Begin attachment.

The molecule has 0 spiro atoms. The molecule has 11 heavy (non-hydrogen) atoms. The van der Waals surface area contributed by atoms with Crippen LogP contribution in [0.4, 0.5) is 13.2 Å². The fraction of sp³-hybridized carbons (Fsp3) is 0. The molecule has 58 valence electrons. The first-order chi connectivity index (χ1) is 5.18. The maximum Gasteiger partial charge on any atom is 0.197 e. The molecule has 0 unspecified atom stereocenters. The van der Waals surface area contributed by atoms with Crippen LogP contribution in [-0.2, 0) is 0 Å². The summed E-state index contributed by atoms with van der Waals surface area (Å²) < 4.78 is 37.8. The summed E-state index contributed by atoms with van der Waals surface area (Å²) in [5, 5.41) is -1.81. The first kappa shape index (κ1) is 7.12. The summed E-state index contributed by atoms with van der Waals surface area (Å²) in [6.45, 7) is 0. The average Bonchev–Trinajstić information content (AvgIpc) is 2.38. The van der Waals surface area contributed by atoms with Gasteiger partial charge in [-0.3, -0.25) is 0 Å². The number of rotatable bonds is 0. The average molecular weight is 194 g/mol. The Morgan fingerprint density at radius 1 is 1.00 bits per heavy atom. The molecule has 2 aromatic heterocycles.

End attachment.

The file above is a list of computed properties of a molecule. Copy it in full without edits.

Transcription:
The molecule has 0 spiro atoms. The molecule has 11 heavy (non-hydrogen) atoms. The van der Waals surface area contributed by atoms with Crippen LogP contribution in [0.4, 0.5) is 13.2 Å². The fraction of sp³-hybridized carbons (Fsp3) is 0. The molecule has 58 valence electrons. The first-order chi connectivity index (χ1) is 5.18. The maximum Gasteiger partial charge on any atom is 0.197 e. The molecule has 0 unspecified atom stereocenters. The van der Waals surface area contributed by atoms with Crippen LogP contribution in [-0.2, 0) is 0 Å². The summed E-state index contributed by atoms with van der Waals surface area (Å²) < 4.78 is 37.8. The summed E-state index contributed by atoms with van der Waals surface area (Å²) in [5, 5.41) is -1.81. The first kappa shape index (κ1) is 7.12. The summed E-state index contributed by atoms with van der Waals surface area (Å²) in [6.45, 7) is 0. The average Bonchev–Trinajstić information content (AvgIpc) is 2.38. The van der Waals surface area contributed by atoms with Gasteiger partial charge in [-0.3, -0.25) is 0 Å². The number of rotatable bonds is 0. The average molecular weight is 194 g/mol. The Morgan fingerprint density at radius 1 is 1.00 bits per heavy atom. The molecule has 2 aromatic heterocycles.